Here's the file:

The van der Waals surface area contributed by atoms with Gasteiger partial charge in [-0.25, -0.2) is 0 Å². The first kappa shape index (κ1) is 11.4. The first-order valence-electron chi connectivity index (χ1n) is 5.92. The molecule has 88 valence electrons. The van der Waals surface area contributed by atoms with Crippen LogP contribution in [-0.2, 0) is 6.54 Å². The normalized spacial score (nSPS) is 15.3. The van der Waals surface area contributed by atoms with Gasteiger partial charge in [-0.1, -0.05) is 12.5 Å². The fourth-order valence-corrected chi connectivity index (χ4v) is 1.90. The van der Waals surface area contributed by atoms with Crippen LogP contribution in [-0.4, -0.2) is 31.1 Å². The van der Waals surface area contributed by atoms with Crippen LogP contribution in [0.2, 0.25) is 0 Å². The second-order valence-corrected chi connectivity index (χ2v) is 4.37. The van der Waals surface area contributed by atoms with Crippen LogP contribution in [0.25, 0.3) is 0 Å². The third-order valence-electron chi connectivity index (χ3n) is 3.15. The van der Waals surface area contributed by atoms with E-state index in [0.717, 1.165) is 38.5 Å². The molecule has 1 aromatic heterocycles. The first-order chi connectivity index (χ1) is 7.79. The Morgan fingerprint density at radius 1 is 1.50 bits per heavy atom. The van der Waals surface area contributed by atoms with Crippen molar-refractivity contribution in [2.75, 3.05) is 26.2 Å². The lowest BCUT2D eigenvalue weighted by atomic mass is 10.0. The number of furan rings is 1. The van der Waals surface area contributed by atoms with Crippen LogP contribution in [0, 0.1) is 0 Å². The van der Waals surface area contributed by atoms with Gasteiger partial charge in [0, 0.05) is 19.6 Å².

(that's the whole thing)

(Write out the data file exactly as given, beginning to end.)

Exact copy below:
The van der Waals surface area contributed by atoms with Gasteiger partial charge in [-0.25, -0.2) is 0 Å². The first kappa shape index (κ1) is 11.4. The first-order valence-electron chi connectivity index (χ1n) is 5.92. The molecule has 88 valence electrons. The van der Waals surface area contributed by atoms with Crippen LogP contribution in [-0.2, 0) is 6.54 Å². The normalized spacial score (nSPS) is 15.3. The van der Waals surface area contributed by atoms with Gasteiger partial charge in [-0.1, -0.05) is 12.5 Å². The fourth-order valence-corrected chi connectivity index (χ4v) is 1.90. The van der Waals surface area contributed by atoms with Crippen LogP contribution in [-0.4, -0.2) is 31.1 Å². The van der Waals surface area contributed by atoms with Crippen LogP contribution in [0.2, 0.25) is 0 Å². The second-order valence-corrected chi connectivity index (χ2v) is 4.37. The van der Waals surface area contributed by atoms with Crippen LogP contribution in [0.25, 0.3) is 0 Å². The third-order valence-electron chi connectivity index (χ3n) is 3.15. The van der Waals surface area contributed by atoms with E-state index in [0.717, 1.165) is 38.5 Å². The molecule has 1 aromatic heterocycles. The first-order chi connectivity index (χ1) is 7.79. The Morgan fingerprint density at radius 1 is 1.50 bits per heavy atom. The van der Waals surface area contributed by atoms with Crippen molar-refractivity contribution in [2.75, 3.05) is 26.2 Å². The lowest BCUT2D eigenvalue weighted by atomic mass is 10.0. The number of furan rings is 1. The van der Waals surface area contributed by atoms with Crippen LogP contribution in [0, 0.1) is 0 Å². The van der Waals surface area contributed by atoms with Gasteiger partial charge in [0, 0.05) is 19.6 Å².